"Love Walks In" wasn't the first Sammy Hagar song about aliens. In fact, his interest in extraterrestrial life traces back well before the third single from Van Halen's 5150 arrived on July 23, 1986.

There was "Space Station No. 5" from Montrose's debut album and "Space-Age Sacrifice" from their second. Subsequent solo songs with similar themes included "Silver Lights," "Hot Rocks," "Little Star," "Returning Home" and "Someone Out."

"So, my whole career I've been writing about these kinda things," Hagar confirmed during a 2011 interview with MTV, "but they've never been the hits."

"Love Walks In" changed that, nearly cracking the Top 20. Of course, it's possible that many radio listeners simply missed this synth-driven power ballad's references to an otherworldly memory – or maybe they decided Hagar was being metaphorical. Either way, this objectively pretty single had "love" right there in the title, so it quickly became a slow-dance favorite.

Actress Valerie Bertinelli was perhaps its first big fan; Hagar said she was initially drawn to husband Eddie Van Halen's signature turn on the keyboard. "When she heard 'Love Walks In,' she just [said], 'Oh, my God,'" Hagar told SiriusXM in 2020. "And Eddie's going, 'Oh, man. My wife's happy, so I'm happy.' And I'm going, 'Well, I'm happy.'"

That's because "Love Walks In" gave Hagar the chance to openly discuss something that changed his life forever, as he goes on to reference a visit from "some kind of alien" with "silver lights shining down," then travels "far across the Milky Way."

Listen to Van Halen's Studio Version of 'Love Walks In'

"I'm a firm believer – have seen, have felt, have been contacted three or four different times," Hagar later told Guitar World. "I have received information that has been valuable in my life from those people, and they have used me. I'm gonna sound like a complete nut here, but they have used me in an experimental fashion. The easiest way to put it is that they downloaded my brain information."

One of his first, most memorable experiences actually traced back to the late '60s, Hagar noted. "I saw a ship and two creatures inside of this ship," he said in the autobiography Red: My Uncensored Life in Rock. "And they were connected to me, tapped into my mind through some kind of mysterious wireless connection."

He said the visitors spoke through telepathy, as his bedroom became suddenly illuminated. "As soon as I woke up – it was probably three o'clock in the morning – my whole room was so bright that I could hardly keep my eyes open," Hagar told Guitar World.

"I was wide awake; I could not move – eyes open, white room, they were still disconnecting. And when they did, it just went bang! Everything went back to normal, back to black. I was shaking; I almost passed out. I was sick to my stomach and almost had to throw up, it was so scary."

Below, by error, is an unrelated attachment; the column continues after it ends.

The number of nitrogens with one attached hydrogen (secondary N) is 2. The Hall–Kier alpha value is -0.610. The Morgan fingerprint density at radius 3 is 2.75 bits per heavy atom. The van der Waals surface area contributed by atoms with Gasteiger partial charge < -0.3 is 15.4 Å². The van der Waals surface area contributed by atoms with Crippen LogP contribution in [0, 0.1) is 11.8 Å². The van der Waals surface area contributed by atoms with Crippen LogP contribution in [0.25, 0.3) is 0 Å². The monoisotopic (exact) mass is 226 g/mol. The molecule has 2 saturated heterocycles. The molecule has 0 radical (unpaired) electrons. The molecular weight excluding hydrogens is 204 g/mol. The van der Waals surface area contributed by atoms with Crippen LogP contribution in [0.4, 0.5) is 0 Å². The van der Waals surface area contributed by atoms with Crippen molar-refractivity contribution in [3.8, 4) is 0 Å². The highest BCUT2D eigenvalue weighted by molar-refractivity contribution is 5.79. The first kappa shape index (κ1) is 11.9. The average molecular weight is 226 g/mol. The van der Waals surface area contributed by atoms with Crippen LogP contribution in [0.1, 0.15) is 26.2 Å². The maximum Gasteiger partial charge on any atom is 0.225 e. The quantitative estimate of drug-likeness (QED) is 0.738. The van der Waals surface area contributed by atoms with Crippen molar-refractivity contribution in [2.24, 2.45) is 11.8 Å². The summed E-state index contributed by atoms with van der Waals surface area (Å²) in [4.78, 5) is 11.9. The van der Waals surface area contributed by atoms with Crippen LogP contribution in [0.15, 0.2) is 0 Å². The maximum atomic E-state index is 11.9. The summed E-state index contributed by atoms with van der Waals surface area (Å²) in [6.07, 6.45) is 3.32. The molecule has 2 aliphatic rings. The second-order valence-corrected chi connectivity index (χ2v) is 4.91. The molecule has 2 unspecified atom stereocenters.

Hagar was struck by their interest in our world but also by their advanced technology. "It was a download situation," he told MTV. "This was long before computers or any kind of wireless. There weren't even wireless telephones. Looking back now, it was like, 'Fuck, they downloaded something into me!' Or they uploaded something from my brain, like an experiment, [to] 'see what this guy knows.'"

Red cowriter Joel Selvin ended up cautioning Hagar about telling too many of these stories in the autobiography, leaving some key moments on the cutting-room floor. "Another thing happened when I was about four that I didn't put into the book," Hagar added. "One time I saw what I considered to be – well, at the time I thought it was a car with no wheels. We lived out in the country, and I saw this thing floating across a field, creating this big dust storm."

Listen to Van Halen's Live Update of 'Love Walks In'

How Hagar connected all of this with Eddie Van Halen's initial synth line remains, like the visits themselves, something of a mystery. But it all came together in the blink of an eye. "One night after everybody left, Eddie said, 'Let me just play you something I've got on this piano,'" Hagar said in a 2019 look back at 5150.

"He goes to the piano and starts playing, and I went, 'I love that.' I had goose bumps. So I actually wrote the lyrics and did the whole thing that night on a cheap mic. That was used on the record, and everybody else overdubbed. Things happen like that, and there's nothing you can do to make it better."

For Hagar, the one-off nature of their original demo echoed a process used by Ruth Montgomery, the author of Aliens Among Us. Hagar would later credit her as an inspiration while introducing "Love Walks In" during Van Halen's Right Here, Right Now concert movie.

"She was an automatic writer, she used to go into a trance," Hagar told the A.V. Club in 2011. "And she would just start typing information – and then she would come out of her trance and read it and go, 'Wow,' and that was just the way she wrote her books. There are a lot of people going around where an alien took over their body, and their soul will actually leave and be, like, in a sleep or in a near-death situation. She called them 'walk-ins.' That's kind of what happens when you fall in love."

"Love Walks In" wasn't the last time he dealt with these memories. In fact, Hagar said the experience sent him on a "course of curiosity. I bought a telescope, and I started reading UFO books, and I just got into the whole thing," he told Guitar World, adding that he now believes the interactions were with visitors from the Ninth Dimension. "It's a crazy thing, man," Hagar admitted.

"But to me, anyone who thinks we're the only ones here, despite the vastness of the entire universe, is fucking crazy. Those people gotta be put away – not the guys having these contacts."

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